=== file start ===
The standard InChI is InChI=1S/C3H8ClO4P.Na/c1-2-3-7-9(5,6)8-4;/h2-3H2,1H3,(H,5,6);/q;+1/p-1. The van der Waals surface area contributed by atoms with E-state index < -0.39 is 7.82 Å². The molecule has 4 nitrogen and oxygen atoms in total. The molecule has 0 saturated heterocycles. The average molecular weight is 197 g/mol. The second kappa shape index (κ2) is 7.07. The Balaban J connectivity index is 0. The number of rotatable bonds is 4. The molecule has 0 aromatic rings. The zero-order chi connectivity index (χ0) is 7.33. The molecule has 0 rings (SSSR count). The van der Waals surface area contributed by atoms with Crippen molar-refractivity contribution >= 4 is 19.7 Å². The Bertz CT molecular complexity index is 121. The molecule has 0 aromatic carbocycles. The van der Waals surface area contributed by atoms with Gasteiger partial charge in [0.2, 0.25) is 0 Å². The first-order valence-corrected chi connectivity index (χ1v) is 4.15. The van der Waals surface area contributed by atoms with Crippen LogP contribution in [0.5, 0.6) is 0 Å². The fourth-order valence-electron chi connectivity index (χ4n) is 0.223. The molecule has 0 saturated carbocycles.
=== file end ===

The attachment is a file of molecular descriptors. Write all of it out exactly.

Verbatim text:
The standard InChI is InChI=1S/C3H8ClO4P.Na/c1-2-3-7-9(5,6)8-4;/h2-3H2,1H3,(H,5,6);/q;+1/p-1. The van der Waals surface area contributed by atoms with E-state index < -0.39 is 7.82 Å². The molecule has 4 nitrogen and oxygen atoms in total. The molecule has 0 saturated heterocycles. The average molecular weight is 197 g/mol. The second kappa shape index (κ2) is 7.07. The Balaban J connectivity index is 0. The number of rotatable bonds is 4. The molecule has 0 aromatic rings. The zero-order chi connectivity index (χ0) is 7.33. The molecule has 0 rings (SSSR count). The van der Waals surface area contributed by atoms with Crippen molar-refractivity contribution >= 4 is 19.7 Å². The Bertz CT molecular complexity index is 121. The molecule has 0 aromatic carbocycles. The van der Waals surface area contributed by atoms with Gasteiger partial charge in [0.2, 0.25) is 0 Å². The first-order valence-corrected chi connectivity index (χ1v) is 4.15. The van der Waals surface area contributed by atoms with Crippen LogP contribution in [0.5, 0.6) is 0 Å². The fourth-order valence-electron chi connectivity index (χ4n) is 0.223. The molecule has 0 saturated carbocycles.